It’s hard to separate woodworking from history. Most of the skills we need and tools we use come from earlier times when everyday items that are now mostly plastic or cardboard were made of wood. It’s easy to look back and assume that a tool or process developed for a specialty in the 18th or 19th century makes sense today, or to make the assumption that what one branch of the craft preferred a century ago applies universally. History has a lot to teach us when we find a balance between the good parts of the past and the good parts of the present. We can make better stuff and enjoy the process more. It’s also easy to be fooled into working harder than we need to if we buy into romantic notions or marketing tricks.
When I designed my workbench almost six years ago, I began by studying historical forms. I ended up adapting those forms to the way I work and the type of work I do. At the time, I had spent more than 30 years working on crummy benches, and I was out to make a bench that would last me for the next 30 years or more. I had two goals that seemed to be at odds with each other; I wanted a rock-solid surface and I wanted to be able to take the bench apart in case I had to move it. My bench has stayed together for the last five years or so, but you never know. I still get a lot of questions from readers about this bench and a good portion of those are about the connections between the long rails and the legs. I lifted the idea of the dovetail form from illustrations of old benches, and it reconciles the desire for stability and mobility.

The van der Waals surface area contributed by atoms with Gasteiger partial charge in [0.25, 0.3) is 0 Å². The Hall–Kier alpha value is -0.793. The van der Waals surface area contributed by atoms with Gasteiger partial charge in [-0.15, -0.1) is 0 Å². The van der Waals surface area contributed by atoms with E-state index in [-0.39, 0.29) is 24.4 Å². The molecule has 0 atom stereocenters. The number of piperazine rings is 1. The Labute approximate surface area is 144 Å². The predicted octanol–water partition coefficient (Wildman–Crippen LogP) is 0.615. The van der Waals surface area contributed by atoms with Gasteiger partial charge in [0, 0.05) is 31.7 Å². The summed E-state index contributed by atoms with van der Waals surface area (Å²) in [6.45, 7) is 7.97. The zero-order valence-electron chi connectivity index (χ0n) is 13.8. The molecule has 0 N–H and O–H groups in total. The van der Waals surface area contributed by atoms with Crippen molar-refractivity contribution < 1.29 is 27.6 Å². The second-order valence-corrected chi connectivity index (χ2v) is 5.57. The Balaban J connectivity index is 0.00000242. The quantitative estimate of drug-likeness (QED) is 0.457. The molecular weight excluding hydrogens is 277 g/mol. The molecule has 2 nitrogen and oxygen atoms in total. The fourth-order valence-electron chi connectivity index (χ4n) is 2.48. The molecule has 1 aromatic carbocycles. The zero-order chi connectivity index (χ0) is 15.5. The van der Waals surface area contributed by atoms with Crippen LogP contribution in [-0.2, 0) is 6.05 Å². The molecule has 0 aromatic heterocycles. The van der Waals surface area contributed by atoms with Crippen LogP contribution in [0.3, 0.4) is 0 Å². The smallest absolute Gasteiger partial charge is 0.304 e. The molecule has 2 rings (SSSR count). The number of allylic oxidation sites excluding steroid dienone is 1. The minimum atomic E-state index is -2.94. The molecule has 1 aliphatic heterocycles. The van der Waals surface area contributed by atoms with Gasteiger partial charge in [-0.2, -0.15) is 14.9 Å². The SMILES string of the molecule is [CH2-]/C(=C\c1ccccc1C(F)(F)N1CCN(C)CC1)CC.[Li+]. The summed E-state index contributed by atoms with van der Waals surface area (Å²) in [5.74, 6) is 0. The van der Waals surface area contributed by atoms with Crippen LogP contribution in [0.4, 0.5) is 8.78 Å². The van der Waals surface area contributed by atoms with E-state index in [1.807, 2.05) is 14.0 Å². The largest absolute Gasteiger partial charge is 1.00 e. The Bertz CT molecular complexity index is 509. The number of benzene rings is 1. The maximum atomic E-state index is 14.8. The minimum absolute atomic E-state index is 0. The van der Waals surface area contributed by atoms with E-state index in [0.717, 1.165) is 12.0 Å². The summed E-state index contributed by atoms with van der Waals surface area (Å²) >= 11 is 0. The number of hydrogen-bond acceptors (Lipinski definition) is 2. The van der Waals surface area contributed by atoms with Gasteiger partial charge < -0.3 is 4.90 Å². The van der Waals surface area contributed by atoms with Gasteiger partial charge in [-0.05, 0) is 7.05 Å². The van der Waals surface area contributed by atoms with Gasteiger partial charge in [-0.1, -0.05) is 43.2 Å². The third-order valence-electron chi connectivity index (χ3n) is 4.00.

At the upper rail, a single lapped dovetail makes the connection. There isn’t a drop of glue in this joint, it’s all mechanical. In the middle of the tail is a lag screw that keeps the rail from falling out in the event of an earthquake. The rail is about 2″ thick and the lap takes about half that thickness. The leg is a lamination of two pieces of the same stuff, so the socket takes about one-fourth of the leg’s thickness.
For joinery to last, you need to be careful about how much material is removed. If you cut away most of a big honking leg to make a joint, you lose the structural value of the leg and may as well have used a skinnier one.
At right is the bottom rail joint as I was working on it. All of the joinery was cut before the legs were laminated. To put this one together in the finished bench, the rail is lifted so the end of the rail passes through the narrow end of the socket. That narrow end is about 1/4″ wider than the rail to make this easy. When the end of the rail is through the other end, it drops down to engage the joint and a wedge is tapped in from the outside.
From the end you can see the wedge in place and how little of the leg is missing. In the event that something loosens up, a few taps on the wedges take care of it. The bench doesn’t loosen in use however, and that is the really cool thing about these joints. Most of the stress on a bench in use is in the long direction as in planing. When you push on a dovetail, the joint wedges tighter together and any wobbling stops.
If these were tenons and mortises, any force exerted in that direction tends to pull the joints apart. Yes you can drawbore the joints or bolt them together but there isn’t any wood in the joint itself to resist that force. Over time things start to wear and eventually you have a wobbly bench. The things you can do to a mortise and tenon to resist that might work, but the tradeoff is making the bench more difficult (or impossible) to take apart if you ever have to move the thing down to the basement or up the stairs.
The original article about this bench appeared in the October 2008 issue of Popular Woodworking Magazine. There are also several previous blog posts about this bench, including this one where we take it apart. There is also a video showing how hard we worked to create the cover photograph.
If you want to follow along on the entire build, head over to the store and pick up a copy of the “Build the 21st-Century Workbench” video.